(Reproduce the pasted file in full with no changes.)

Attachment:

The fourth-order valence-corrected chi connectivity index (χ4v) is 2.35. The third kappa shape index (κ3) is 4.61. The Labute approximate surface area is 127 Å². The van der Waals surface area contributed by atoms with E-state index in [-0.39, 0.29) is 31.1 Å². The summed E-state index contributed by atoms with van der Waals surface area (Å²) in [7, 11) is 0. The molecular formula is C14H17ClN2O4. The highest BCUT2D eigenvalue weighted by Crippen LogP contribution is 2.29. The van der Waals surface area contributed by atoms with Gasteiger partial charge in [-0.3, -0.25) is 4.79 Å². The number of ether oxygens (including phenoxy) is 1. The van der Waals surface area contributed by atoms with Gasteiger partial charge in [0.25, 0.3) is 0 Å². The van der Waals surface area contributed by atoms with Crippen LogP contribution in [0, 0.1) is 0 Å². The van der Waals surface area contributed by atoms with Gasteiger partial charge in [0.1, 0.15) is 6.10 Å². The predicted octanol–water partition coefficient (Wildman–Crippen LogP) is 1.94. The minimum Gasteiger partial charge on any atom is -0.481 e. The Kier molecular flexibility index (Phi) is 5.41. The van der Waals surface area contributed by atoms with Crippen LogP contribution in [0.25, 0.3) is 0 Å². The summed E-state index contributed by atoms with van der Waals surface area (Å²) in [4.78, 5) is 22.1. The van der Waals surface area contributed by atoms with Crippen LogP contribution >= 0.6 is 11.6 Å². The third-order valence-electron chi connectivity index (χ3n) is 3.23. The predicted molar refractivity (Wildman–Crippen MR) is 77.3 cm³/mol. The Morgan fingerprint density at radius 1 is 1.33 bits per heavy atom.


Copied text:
The fourth-order valence-corrected chi connectivity index (χ4v) is 2.35. The third kappa shape index (κ3) is 4.61. The Labute approximate surface area is 127 Å². The van der Waals surface area contributed by atoms with E-state index in [-0.39, 0.29) is 31.1 Å². The summed E-state index contributed by atoms with van der Waals surface area (Å²) in [7, 11) is 0. The molecular formula is C14H17ClN2O4. The highest BCUT2D eigenvalue weighted by Crippen LogP contribution is 2.29. The van der Waals surface area contributed by atoms with Gasteiger partial charge in [-0.3, -0.25) is 4.79 Å². The number of ether oxygens (including phenoxy) is 1. The van der Waals surface area contributed by atoms with Gasteiger partial charge in [0.25, 0.3) is 0 Å². The van der Waals surface area contributed by atoms with Crippen LogP contribution in [0, 0.1) is 0 Å². The van der Waals surface area contributed by atoms with Gasteiger partial charge in [0.1, 0.15) is 6.10 Å². The predicted octanol–water partition coefficient (Wildman–Crippen LogP) is 1.94. The minimum Gasteiger partial charge on any atom is -0.481 e. The Kier molecular flexibility index (Phi) is 5.41. The van der Waals surface area contributed by atoms with Crippen LogP contribution in [0.25, 0.3) is 0 Å². The summed E-state index contributed by atoms with van der Waals surface area (Å²) in [4.78, 5) is 22.1. The van der Waals surface area contributed by atoms with Crippen LogP contribution >= 0.6 is 11.6 Å². The third-order valence-electron chi connectivity index (χ3n) is 3.23. The predicted molar refractivity (Wildman–Crippen MR) is 77.3 cm³/mol. The Morgan fingerprint density at radius 1 is 1.33 bits per heavy atom.